SAN FRANCISCO – Jan. 23, 2017 – Dignity Health, one of the largest health systems in the nation, is encouraging people to smile more for their health, as part of the organization’s participation in the Great Kindness Challenge, a worldwide kindness movement taking place this week.
The Great Kindness Challenge is led by non-profit Kids for Peace, and aims to create a culture of kindness in elementary, middle, and high school students worldwide. The event challenges students to complete a checklist of 50 kind acts in one week, and for the fourth year, thousands of Dignity Health employees will also be completing 50 kind acts along with the students.
The first item on the Great Kindness Challenge checklist, and also the most powerful, is to “smile at 25 people.” Dignity Health is challenging people to smile more, finding that a simple smile has the tremendous power to foster human connection, without even saying a word. To explore the impact of a smile, Dignity Health conducted a national survey of 1,050 Americans revealing that a smile can start a ripple effect throughout a person’s day that can impact their health, well-being, and happiness.
“We found that a majority (89 percent) of people say that the world would be a better place if more people smiled at strangers every day, and 84 percent of people say our communities would be healthier,” said Stephanie Parmely, Ph.D., from Mercy Medical Group, a service of Dignity Health Medical Foundation. “These findings speak to something that we have long believed at Dignity Health – while medicine has the power to cure, it is humanity and kindness, such as a simple smile, that hold the power to heal.”
Other notable results from Dignity Health’s “Power of a Smile” survey include:
- A smile truly improves people’s day.
- Nearly all (96 percent) respondents said seeing a smile brightens their day, and seeing a smile from a significant other or spouse improves their day the most.
- Sixty (60) percent said even a smile from a stranger improves their day.
- Two-thirds (67 percent) of respondents have noticed a mood lift from taking a smiling selfie.
- Respondents overwhelmingly said that people who smile are happier, more memorable, and more likeable.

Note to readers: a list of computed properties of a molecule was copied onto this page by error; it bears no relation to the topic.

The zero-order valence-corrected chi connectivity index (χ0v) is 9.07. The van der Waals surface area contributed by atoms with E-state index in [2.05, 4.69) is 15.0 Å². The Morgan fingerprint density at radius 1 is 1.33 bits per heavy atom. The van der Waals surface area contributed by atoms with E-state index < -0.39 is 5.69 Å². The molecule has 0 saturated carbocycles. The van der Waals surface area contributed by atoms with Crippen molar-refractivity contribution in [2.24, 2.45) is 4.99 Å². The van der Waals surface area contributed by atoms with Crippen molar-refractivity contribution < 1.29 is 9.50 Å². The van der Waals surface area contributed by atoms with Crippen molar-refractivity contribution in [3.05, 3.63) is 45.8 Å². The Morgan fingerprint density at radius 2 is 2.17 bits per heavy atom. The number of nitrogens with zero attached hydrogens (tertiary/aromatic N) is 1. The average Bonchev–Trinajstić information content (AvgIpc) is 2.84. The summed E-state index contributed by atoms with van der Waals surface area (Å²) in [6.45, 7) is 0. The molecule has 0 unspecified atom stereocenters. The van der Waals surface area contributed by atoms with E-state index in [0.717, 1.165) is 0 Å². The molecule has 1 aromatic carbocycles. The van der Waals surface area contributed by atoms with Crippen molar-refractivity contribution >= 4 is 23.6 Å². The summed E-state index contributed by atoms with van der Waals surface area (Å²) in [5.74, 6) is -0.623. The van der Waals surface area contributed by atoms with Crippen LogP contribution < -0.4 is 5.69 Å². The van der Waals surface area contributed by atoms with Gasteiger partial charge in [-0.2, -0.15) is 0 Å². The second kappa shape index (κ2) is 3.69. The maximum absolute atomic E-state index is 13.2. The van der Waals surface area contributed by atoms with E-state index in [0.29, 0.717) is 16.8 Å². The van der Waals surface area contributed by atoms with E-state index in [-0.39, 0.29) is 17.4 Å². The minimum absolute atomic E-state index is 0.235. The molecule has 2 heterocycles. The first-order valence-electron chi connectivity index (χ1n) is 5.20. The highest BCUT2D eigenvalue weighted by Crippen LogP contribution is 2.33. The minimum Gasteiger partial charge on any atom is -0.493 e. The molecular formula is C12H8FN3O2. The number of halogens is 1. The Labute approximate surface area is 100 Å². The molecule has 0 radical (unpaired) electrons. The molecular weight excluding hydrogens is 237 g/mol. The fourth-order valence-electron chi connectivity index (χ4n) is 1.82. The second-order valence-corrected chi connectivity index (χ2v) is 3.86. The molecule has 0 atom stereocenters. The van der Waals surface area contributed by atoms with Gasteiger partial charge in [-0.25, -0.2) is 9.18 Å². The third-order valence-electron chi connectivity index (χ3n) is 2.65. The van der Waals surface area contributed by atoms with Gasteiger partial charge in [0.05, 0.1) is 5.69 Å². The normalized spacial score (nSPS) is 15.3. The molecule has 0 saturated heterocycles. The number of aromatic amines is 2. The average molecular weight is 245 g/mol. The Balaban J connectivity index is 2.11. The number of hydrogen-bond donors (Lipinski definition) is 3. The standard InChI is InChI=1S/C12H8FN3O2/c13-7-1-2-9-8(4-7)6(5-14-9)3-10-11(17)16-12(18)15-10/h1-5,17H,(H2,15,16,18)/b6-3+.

- Smiling can improve health.
- More than half of respondents said that smiling makes them feel kinder towards others.
- Nine-in-ten (89 percent) respondents said smiling has a direct impact on their physical or mental health.
- Eighty-four (84) percent said smiling makes them feel less stressed.
- Fifty-four (54) percent of respondents said that smiling while sick has made them feel better.
“Think about smiling throughout your day. When you smile at yourself in the mirror, strangers on the street, or your loved ones, you’ll feel the positive effects smiling can have on you, your health, and those around you,” says Dr. Parmely.
Starting with smiling at 25 people, many of Dignity Health’s more than 62,000 executives, employees, and physicians, participate in the Great Kindness Challenge, completing 50 acts of kindness alongside millions of students worldwide. Over 10 million students are expected to participate this year, completing more than 500 million acts of kindness.
Follow Dignity Health’s acts of kindness at facebook.com/dignityhealth. For more information and results from the survey, and videos on the power of a smile, visit hellohumankindness.org/GKC2017.
Kids for Peace
About Dignity Health
Dignity Health, one of the nation’s largest health care systems, is a 22-state network of more than 9,000 physicians, 62,000 employees, and 400 care centers, including hospitals, urgent and occupational care, imaging centers, home health, and primary care clinics. Headquartered in San Francisco, Dignity Health is dedicated to providing compassionate, high-quality, and affordable patient-centered care with special attention to the poor and underserved. In FY16, Dignity Health provided $2.2 billion in charitable care and services. For more information, please visit our website at www.dignityhealth.org. You can also follow us on Twitter and Facebook.
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